Referring now more specifically to the referenced characters of the drawing, the invention in the preferred embodiment, best depicted in FIG. 1, includes a body 10 having a cavity 12 centrally located therein. The cavity 12, best illustrated in FIGS. 2 and 4, may be in any configuration to match the size and structure of the workpiece. Basically, the cavity 12 is centrally located with a channel opening to one or more of the sides, however, it should not be limited to this configuration, as the only fundamental requirement is a parallel flat surface and a spacer rising planar thereto. The body 10 may be in one molded piece, however, the preferred embodiment consists of a base 14 on the bottom, in flat rectangular form, and a spacer 16 having a cavity 12 formed centrally inside with at least one side terminating at an edge. In configurations requiring two or more side terminations the spacer 16 may be in separate pieces as needed still having the same flat surfaces providing a spacer in planar relationship. A top plate 18 in flat rectangular shape, of the same configuration as the base 14 and spacer 16, is juxtapositioned to the spacer 16 and fastened with attaching means for containment of all three pieces. The means for attaching, shown best in FIG. 2, may be in any suitable form such as bonding, riveting, welding, with a plurality of threaded fasteners 20 being preferred. The fasteners 20 consist of multiple flat head capscrews penetrating the top plate 18 with countersunk holes, also clearance holes in the spacer 16 and threaded holes in the base 14. The material for the body 10 may be any combination of substances having the structural rigidity for the purpose, such as thermoplastics, i.e. nylons, acetates, acetals, polycarbonates, phenolics, epoxies, polyesters, and the like or metals, composition board, etc. The preferred material being aluminum for the base 14 and spacer 16 and thermoplastic for the top 18 in either opaque or transparent form.
A plurality of index fingers 22 are attached to the top plate 18 for positioning and indexing the workpiece on the top surface of the plate 18. These fingers 22 may be in any shape or form to accomplish a retainment position or in any spaced relationship, as the purpose is to provide stops at convenient locations to repeatedly index the workpiece in exactly the same position when placed upon the top surface. The fingers 22 may be attached by bonding, pressing into a forced fit, threading, or the like.
A plurality of bores 24, illustrated best in FIGS. 7 and 8, are located through the top plate 18 in spaced relationship to the fingers 22. These bores 24 are located as clusters or in some geometrical array as to be in direct correspondence with the workpiece pad substrate. The invention allows the holes to be spaced as close as 0.20 (0.508 millimeters) providing service for dense microcircuits, such as now presently in use. The bores 24 are also located directly above the body cavity 12 in all instances.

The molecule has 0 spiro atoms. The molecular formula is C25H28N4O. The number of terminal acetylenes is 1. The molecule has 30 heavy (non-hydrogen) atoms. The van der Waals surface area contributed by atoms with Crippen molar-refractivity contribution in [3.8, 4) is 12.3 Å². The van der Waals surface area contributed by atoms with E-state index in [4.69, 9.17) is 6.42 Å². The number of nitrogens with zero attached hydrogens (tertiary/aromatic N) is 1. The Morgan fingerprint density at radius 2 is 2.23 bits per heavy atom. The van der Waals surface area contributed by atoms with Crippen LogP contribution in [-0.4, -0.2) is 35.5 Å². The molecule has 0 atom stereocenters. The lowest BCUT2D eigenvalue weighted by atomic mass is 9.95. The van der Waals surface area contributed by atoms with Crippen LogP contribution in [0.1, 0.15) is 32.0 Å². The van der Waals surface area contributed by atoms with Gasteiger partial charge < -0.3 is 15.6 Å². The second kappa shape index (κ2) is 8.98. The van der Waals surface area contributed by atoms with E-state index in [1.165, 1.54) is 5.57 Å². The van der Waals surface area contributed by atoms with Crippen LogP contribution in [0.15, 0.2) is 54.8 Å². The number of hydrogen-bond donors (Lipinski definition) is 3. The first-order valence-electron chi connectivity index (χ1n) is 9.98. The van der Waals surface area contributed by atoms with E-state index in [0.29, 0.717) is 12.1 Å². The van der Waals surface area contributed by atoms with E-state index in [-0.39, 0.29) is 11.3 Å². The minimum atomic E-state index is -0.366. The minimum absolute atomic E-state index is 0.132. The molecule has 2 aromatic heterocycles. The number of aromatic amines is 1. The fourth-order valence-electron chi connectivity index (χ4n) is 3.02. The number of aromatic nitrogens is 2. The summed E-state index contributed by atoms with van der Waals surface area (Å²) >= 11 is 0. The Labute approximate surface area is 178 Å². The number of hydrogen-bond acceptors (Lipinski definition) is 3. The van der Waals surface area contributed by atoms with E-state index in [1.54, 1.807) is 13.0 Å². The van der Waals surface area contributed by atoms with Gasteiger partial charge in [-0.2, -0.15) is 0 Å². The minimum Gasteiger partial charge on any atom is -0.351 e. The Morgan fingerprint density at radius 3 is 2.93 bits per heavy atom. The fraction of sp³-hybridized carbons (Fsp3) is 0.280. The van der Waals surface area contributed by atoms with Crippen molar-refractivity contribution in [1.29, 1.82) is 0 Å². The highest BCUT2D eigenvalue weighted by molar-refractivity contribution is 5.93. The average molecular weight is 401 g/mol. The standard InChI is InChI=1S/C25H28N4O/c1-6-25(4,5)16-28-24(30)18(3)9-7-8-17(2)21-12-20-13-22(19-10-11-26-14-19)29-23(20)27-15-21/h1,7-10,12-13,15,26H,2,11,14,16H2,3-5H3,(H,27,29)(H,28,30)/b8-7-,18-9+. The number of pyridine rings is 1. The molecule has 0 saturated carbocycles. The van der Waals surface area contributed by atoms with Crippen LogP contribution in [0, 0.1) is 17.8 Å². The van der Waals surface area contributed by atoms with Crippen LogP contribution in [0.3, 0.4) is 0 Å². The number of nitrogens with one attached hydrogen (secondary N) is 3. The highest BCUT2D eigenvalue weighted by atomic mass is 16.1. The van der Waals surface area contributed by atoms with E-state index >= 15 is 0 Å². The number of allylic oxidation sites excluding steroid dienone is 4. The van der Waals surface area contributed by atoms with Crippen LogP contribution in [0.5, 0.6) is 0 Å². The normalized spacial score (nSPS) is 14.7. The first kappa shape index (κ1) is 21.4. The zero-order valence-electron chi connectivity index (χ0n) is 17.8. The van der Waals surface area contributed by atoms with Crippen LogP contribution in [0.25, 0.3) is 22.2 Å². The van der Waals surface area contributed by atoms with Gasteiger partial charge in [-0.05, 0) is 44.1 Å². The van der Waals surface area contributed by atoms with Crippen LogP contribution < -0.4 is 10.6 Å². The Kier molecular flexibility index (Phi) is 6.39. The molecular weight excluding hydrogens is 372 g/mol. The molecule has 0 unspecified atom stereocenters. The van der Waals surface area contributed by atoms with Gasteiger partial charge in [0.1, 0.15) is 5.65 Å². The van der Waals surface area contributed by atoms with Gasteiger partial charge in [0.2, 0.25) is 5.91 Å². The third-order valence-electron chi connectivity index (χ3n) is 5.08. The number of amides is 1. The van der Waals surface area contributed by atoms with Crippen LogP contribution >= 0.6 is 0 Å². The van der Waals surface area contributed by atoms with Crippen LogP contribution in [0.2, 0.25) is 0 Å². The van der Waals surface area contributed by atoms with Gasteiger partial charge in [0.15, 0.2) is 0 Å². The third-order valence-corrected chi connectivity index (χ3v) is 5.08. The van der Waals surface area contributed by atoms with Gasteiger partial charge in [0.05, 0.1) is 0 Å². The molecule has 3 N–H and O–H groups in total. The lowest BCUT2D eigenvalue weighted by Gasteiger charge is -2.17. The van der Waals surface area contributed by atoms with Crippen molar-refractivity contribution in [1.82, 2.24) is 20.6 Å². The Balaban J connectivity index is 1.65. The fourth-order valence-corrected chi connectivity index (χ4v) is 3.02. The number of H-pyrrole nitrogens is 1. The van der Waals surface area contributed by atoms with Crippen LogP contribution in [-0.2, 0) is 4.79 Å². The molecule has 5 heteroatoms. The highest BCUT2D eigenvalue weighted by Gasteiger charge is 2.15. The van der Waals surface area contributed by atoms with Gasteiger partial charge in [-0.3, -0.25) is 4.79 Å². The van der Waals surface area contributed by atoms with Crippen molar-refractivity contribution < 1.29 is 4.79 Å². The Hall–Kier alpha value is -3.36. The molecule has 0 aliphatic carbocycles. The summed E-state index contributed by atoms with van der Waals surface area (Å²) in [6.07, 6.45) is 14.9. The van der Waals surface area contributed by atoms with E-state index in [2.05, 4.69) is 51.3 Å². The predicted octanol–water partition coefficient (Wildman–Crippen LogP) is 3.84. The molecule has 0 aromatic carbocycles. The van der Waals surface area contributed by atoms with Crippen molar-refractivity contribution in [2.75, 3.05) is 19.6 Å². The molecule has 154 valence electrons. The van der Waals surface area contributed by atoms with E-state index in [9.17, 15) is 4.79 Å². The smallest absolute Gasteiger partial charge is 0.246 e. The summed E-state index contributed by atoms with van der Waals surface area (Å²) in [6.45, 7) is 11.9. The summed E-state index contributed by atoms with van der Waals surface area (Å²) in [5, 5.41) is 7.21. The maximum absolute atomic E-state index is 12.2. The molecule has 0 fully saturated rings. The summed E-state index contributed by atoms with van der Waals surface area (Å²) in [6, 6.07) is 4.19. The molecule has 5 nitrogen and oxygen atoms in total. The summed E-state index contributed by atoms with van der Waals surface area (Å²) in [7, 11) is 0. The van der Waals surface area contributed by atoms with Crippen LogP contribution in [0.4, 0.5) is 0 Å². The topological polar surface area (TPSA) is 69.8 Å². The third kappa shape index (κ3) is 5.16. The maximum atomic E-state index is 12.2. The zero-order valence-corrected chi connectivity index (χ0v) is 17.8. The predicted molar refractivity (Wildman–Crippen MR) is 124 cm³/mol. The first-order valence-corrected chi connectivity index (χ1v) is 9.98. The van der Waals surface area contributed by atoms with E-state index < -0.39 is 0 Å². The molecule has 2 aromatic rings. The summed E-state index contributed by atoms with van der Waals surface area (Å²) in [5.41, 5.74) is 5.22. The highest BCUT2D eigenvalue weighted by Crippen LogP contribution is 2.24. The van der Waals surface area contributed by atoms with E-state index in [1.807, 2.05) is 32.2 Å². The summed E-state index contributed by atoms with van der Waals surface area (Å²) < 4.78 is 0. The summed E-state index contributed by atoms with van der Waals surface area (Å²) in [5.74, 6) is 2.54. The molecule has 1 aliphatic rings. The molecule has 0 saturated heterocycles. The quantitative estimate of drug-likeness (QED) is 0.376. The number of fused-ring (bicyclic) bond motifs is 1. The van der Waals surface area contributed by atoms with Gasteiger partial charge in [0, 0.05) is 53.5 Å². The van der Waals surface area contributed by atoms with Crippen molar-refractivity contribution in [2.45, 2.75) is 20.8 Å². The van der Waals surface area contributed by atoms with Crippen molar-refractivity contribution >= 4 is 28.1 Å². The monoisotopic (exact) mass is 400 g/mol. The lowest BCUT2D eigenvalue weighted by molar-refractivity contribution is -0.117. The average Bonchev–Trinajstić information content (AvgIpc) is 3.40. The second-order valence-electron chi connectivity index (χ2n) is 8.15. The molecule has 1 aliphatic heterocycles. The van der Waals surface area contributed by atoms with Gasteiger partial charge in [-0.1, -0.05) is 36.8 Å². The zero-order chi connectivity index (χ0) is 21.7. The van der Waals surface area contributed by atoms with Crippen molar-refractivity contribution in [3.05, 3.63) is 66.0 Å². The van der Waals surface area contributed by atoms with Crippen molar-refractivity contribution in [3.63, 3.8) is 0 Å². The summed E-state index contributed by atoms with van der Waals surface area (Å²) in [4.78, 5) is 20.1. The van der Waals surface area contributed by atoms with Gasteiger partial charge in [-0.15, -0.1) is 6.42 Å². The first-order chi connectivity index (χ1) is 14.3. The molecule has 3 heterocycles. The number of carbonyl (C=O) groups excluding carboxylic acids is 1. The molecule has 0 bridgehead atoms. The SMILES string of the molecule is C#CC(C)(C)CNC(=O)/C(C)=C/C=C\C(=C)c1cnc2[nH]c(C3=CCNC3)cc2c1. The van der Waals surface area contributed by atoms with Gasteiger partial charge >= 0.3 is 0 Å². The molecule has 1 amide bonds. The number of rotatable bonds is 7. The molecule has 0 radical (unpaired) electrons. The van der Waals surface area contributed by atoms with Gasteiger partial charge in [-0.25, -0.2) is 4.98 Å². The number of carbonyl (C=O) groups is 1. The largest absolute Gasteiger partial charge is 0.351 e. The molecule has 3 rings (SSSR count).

A plurality of probe pins 26, individually exhibited as removed from the assembly are shown in FIG. 5, and consist of a solid cylindrical body 29 having a shoulder 28 on the first or bottom end. This bottom end is larger in diameter creating the shoulder 28 at right angles to the body 29 perhaps one third of the lower portion. The bottom end is substantially flat and this longer portion further contains a hole 30 therethrough in a centralized location. The second or top end contains a sharp point 32 tapering from the cylindrical body 29. The top end is so configured as to slideably penetrate the bores 24 in the top plate 18. The thickness of the plate 18 and diameter of the pins 26 limit the lateral movement and yet allow vertical motility.
A resilient pad 34 is disposed within the cavity 12 of the body 10. This pad is flat and is cut into the same configuration as the cavity and is inserted therein and may be attached with adhesive or the like or may be a close fit to maintain its location through its compression on the sides of the cavity. The material may be any resilient substance such as rubber, neoprene, isoprene, styrene, butyl, nitrile, urethane, silicone, or the like having the characteristics of compressibility combined with memory returning the material to its original condition after being condensed in size. The pad 34 is in direct contact with the pins 26. The bottom flat end of the pin 26 is not only contiguous but slightly compresses the material of the pad 34. This tension urges the shoulder of the pin 28 into contact with the underside of the top plate 18 maintaining a semi-rigid status of the pin. When the workpiece is placed onto the pin sharp points 32, the pads of the node points or inspection points in the substrata are contacted and maintained in continuity by the action of the pad 34 forcing each individual pin 26 into compliance. This s1multaneous action allows each and every pin to embrace the workpiece regardless of the irregularities of the surface achieving the object of the invention.